Like any other enthusiastic fighter Damien fought and trained in Thailand, Australia and all over Asia for a year. He began developing his name over there as a Western fighter and also added the Hong Kong title to his ever-growing collection of achievements. During this time Damien travelled home to take on another young star Andy Howson. Shaping up to be one of the best domestic fights of the year, unfortunately Damien broke his hand for the fourth time and had to pull out of the contest at the end of the third round; the win going to Howson. Two more epic battles have been fought since their first encounter, both sharing the win on separate occasions.

On returning to the U.K and more dangerous then ever, Damien continued to beat who was put in front of him in superb fashion, stopping two of France’s best in the process, Albert Veera Chey and Sebastian Ocana. After the fightwith Ocana, Damien took some time out to concentrate on teaching the students at K-Star and pass on his wealth of knowledge to the new up and coming fighters.

18 months had passed and Damien was eager to get back into the ring, still having the burning desire for what he had not yet accomplished… to become a world champion. A new contract was signed with Dan Green Promotions and a fight was arranged shortly after with Portuguese champion Rui Garcia. Garcia did not last long, taking an eight count in the first round and then being knocked out with a ferocious head kick in the second.

Damien was now set and fully prepared for a world title shot against aggressive French fighter, Gaylord Montier. After a shocking upset where Damien knocked out Montier with a left head kick at the beginning of the third round, Damien was finally crowned World Champion.

After various bouts in the U.K and in Hong Kong Damien was set to fight the illusive and erratic Tawatchai Budsadee whom he beat on points, but was criticised in his victory and so fought a rematch; seeing Damien pulverise the Thai over another gruelling five rounds.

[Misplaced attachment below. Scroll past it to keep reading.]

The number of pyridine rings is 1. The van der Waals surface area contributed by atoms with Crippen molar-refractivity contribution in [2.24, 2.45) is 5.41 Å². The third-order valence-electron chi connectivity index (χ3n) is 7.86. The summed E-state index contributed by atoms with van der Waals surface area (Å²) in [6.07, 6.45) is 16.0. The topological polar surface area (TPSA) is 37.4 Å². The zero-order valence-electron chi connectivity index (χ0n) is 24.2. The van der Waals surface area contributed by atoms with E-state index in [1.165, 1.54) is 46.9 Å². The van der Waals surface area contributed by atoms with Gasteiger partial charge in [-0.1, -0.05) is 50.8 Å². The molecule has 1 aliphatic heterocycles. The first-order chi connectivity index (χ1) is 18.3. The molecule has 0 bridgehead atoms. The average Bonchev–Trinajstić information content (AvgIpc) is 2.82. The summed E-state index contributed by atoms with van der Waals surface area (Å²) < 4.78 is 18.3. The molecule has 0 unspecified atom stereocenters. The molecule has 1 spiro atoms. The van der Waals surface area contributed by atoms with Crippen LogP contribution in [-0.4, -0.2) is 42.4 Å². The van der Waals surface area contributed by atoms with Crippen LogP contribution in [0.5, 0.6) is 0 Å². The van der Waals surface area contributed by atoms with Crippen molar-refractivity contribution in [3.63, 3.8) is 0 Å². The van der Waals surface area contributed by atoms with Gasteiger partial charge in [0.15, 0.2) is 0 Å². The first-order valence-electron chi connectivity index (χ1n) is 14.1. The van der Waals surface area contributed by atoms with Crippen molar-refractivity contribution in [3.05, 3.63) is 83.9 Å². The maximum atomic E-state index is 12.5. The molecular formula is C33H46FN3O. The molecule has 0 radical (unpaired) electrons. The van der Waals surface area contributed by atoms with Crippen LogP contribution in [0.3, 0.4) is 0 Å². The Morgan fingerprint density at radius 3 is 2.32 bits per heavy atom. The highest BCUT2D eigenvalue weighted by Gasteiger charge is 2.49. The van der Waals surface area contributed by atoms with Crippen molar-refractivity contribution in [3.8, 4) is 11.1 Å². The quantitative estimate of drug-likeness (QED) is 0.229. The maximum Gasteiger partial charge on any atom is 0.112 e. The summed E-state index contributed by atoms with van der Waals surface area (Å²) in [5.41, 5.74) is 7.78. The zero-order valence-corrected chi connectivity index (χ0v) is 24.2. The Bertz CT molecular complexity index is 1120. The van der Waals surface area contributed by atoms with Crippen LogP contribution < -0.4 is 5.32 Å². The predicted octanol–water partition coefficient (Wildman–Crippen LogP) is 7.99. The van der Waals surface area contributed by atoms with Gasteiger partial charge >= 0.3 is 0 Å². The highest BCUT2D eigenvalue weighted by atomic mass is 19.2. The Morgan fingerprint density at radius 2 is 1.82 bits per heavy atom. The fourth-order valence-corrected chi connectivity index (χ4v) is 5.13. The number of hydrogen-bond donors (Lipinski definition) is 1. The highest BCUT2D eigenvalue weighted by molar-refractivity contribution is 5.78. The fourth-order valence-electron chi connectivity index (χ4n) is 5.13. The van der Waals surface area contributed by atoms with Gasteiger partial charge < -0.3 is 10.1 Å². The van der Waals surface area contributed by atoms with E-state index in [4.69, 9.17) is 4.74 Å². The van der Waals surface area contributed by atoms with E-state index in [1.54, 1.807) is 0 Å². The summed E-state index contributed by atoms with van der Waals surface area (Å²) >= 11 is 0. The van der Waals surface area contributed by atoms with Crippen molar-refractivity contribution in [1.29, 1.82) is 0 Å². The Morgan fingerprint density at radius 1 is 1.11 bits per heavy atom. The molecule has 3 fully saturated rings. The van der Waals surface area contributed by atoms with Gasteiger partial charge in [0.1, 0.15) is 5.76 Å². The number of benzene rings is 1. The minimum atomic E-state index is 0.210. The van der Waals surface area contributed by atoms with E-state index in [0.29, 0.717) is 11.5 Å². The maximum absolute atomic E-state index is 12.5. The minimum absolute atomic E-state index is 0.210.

Another European title was in Damien’s crosshairs as he fought Said Youb, beating him comfortably on points and dropping him with his famous left hook in the second round; now making him four times European champion.

A few more fights and another world title was claimed by Damien not long after he was scheduled to fight the Thai wrecking ball Rungravee Sasiprapa. No one gave Damien a chance in this contest as Rungravee had gone through all Western opposition with ease.

What can only be described as a sensational and inspirational performance, Damien really stepped up to the challenge. The much bigger Thai was forced to work for his victory as Damien’s fast hands took Rungravee out of his comfort zone for the full five rounds. Despite losing on points, Damien received a standing ovation from the audience.

From the beginning of Damien’s career he has set out to make his mark in Muay Thai, taking on every challenge possible, no matter how big or what odds were stacked against him. Just like his idol Ramon Dekkers, Damien is continuing to fight the best the world has to offer and aspires to go down in history in a similar fashion.